John Malone has been particularly divisive lately. He waged a successful campaign to pressure AT&T Corp. Chairman Mike Armstrong to spin off AT&T's Broadband cable unit and its other operations into distinct public companies. Malone wants to boost the value of the once multibillion-dollar chunk of AT&T shares he got by selling Tele-Communications Inc. to the telco last year.
At the same time, he won freedom for his Liberty Media Corp., his tracking-stock subsidiary of AT&T that will now be fully separated and run as an independent company.
In an interview with BROADCASTING & CABLE Deputy Editor John M. Higgins, Malone assessed AT&T Broadband's prospects, defended Liberty's investments and assessed the fire sale among Internet companies. An edited transcript follows:
How long will AT&T Broadband last as an independent company? Other MSOs seem to want to swallow it fast.
It's entirely a function of how they structure the split-up of the business. If they just put a bow around it and kick it out the door, there will be a feeding frenzy of people wanting to do a deal with them.
As a director, will you push for it to be attractive as a takeover or protected to let it build up more value?
I would hope that AT&T says: "Here, we have three open companies and the store is open every day. We'll talk to anybody about anything that creates value for our shareholders."
One of the principal reasons you have an independent company is so it can carry a buyout premium in its stock, which helps you raise capital. Whether it wants to get taken out or not, whether anybody ever does take it out or not, it's nice to have the premium in your stock. When it's a tracking stock or you have a controlled company, you trade at a substantial discount because nobody can buy it. That's one of the reasons people invest in stocks, because of the potential consolidation or acquisition. Sure you want that.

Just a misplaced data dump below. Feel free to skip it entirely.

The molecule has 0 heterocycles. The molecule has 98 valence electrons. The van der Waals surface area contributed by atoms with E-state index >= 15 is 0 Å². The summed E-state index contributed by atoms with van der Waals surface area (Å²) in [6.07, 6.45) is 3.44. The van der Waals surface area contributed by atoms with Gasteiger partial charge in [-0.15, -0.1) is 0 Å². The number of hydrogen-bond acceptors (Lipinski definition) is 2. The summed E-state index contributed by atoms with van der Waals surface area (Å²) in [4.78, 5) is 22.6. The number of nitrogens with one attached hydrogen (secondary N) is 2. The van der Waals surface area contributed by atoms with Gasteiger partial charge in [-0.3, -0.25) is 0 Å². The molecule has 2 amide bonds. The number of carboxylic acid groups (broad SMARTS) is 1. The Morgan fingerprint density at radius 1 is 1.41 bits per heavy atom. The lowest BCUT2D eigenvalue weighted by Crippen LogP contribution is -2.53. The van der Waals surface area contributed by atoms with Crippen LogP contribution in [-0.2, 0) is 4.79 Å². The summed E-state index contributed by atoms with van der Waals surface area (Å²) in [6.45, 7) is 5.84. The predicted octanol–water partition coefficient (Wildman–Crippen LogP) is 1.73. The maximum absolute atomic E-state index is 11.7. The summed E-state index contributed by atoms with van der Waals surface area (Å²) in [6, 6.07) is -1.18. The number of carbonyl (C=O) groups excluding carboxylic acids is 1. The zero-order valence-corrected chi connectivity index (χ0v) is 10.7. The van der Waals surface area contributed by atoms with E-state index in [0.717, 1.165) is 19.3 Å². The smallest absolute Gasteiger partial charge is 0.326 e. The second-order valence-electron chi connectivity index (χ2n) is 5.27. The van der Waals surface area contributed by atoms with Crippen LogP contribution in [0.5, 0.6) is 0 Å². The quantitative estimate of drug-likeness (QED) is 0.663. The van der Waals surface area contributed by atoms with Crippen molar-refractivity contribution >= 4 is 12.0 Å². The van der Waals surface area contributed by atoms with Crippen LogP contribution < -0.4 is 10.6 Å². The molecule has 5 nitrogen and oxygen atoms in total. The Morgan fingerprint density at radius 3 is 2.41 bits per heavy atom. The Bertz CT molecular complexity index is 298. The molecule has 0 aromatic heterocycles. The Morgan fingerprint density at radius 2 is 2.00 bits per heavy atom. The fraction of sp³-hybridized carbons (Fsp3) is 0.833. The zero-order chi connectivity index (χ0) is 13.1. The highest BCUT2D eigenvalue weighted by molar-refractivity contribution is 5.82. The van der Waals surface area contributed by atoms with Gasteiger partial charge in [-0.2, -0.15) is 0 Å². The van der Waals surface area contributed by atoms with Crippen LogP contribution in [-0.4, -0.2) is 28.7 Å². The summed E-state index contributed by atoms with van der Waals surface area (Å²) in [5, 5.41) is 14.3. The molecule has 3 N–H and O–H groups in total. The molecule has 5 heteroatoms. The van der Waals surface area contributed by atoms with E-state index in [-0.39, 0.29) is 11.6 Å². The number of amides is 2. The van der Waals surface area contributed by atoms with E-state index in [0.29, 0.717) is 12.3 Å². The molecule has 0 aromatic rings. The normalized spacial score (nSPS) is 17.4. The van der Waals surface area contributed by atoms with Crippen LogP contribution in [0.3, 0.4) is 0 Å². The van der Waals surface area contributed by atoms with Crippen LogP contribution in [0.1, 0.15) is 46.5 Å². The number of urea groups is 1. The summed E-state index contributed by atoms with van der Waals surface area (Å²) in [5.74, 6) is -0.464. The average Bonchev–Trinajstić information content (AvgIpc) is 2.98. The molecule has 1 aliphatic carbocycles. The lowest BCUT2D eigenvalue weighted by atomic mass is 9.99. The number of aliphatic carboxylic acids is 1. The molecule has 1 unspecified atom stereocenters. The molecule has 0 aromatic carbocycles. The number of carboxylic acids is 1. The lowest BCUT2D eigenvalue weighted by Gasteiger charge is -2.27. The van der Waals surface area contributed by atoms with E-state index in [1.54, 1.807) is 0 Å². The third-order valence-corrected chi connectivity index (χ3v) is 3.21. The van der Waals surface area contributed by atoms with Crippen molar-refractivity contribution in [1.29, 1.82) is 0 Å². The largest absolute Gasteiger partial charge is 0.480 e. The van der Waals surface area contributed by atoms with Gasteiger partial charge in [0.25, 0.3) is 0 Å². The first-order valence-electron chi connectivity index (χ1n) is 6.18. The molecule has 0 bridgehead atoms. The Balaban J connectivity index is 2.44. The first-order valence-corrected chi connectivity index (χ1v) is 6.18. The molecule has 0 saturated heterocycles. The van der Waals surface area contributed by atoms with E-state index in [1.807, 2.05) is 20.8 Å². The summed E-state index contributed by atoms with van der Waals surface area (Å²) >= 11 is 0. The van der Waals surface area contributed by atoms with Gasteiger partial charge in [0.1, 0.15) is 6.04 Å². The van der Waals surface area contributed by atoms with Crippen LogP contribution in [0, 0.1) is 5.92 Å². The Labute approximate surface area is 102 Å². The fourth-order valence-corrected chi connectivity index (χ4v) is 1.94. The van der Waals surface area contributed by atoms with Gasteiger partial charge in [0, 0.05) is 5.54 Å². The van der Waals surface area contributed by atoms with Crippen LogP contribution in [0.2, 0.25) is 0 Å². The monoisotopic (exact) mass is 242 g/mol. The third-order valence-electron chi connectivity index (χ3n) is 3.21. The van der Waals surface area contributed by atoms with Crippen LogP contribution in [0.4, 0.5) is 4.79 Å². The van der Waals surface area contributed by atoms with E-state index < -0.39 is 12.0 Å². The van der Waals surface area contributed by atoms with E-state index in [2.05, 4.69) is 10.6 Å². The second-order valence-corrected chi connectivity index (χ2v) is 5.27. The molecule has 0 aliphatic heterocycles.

Will they do that or will Armstrong get tied up in the politics of what's gone on there?
I think they'll do exactly that.
What's the value of AT&T's cable systems when they come loose?
Right now, their financial results, other than revenues, are very depressed by the aggressive nature of their service deployment. You can take your foot off the accelerator and the fuel consumption goes way down; it'll look terrific six months later. But that would be unwise. You want to make hay while the sun is shining. That's what Dan [Somers, AT&T Broadband chairman] is doing. Until he runs out of money, if he runs out of money.
I wouldn't have sold the company to AT&T if I had enough money to do what they're doing now, which is aggressively deploying these multiple services. It's the right thing for a cable guy to do; it's just very painful in the financial marketplace to see your earnings go down, your cash flow go down and your capital spending go up unless somebody is willing to look through that and say, "Yeah, but you're running a hell of a lot of units." This is for patient investors, not guys who are trying to make a quick Internet killing. Day traders are dead.
The dotcom stocks a year ago, were they appropriately valued, or overvalued?
Most of them were grossly overvalued against their business plans. If you believe their business plan and did the present value calculation, they were still overvalued. So the market was exuberantly irrational to the extreme.
You complain that Wall Street doesn't look beyond the near term. But then investors were looking long term. You never complained that they were wrong at the time.
Why would you complain about that? I'm not complaining today. There's opportunity on both ends of the spectrum. There's opportunity to make a lot of money in an exuberant marketplace if you're smart enough to cash out when it's hot. There's certainly opportunity to pick through the debris in a severely down market and find the opportunity on a selective basis because there are not many people picking through the debris. Limbo is when things are sort of [moderately] valued and not going anywhere. Then it's very hard to do.